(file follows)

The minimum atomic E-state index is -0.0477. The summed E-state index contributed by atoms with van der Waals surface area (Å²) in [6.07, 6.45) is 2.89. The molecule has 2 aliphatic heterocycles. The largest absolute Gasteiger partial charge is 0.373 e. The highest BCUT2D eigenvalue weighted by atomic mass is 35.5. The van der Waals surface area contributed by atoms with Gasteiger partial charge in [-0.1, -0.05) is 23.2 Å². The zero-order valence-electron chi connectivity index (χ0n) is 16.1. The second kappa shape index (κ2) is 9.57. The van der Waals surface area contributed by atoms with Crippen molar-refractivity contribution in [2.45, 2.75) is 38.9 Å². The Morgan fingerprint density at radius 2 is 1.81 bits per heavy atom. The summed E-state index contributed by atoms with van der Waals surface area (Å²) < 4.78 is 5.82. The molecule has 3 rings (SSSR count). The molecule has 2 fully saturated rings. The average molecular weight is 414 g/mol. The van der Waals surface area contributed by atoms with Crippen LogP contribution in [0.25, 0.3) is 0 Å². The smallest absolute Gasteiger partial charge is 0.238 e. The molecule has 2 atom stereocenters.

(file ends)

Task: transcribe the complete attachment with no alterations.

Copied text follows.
The minimum atomic E-state index is -0.0477. The summed E-state index contributed by atoms with van der Waals surface area (Å²) in [6.07, 6.45) is 2.89. The molecule has 2 aliphatic heterocycles. The largest absolute Gasteiger partial charge is 0.373 e. The highest BCUT2D eigenvalue weighted by atomic mass is 35.5. The van der Waals surface area contributed by atoms with Gasteiger partial charge in [-0.1, -0.05) is 23.2 Å². The zero-order valence-electron chi connectivity index (χ0n) is 16.1. The second kappa shape index (κ2) is 9.57. The van der Waals surface area contributed by atoms with Crippen molar-refractivity contribution in [2.45, 2.75) is 38.9 Å². The Morgan fingerprint density at radius 2 is 1.81 bits per heavy atom. The summed E-state index contributed by atoms with van der Waals surface area (Å²) < 4.78 is 5.82. The molecule has 3 rings (SSSR count). The molecule has 2 fully saturated rings. The average molecular weight is 414 g/mol. The van der Waals surface area contributed by atoms with Crippen LogP contribution in [0.25, 0.3) is 0 Å². The smallest absolute Gasteiger partial charge is 0.238 e. The molecule has 2 atom stereocenters.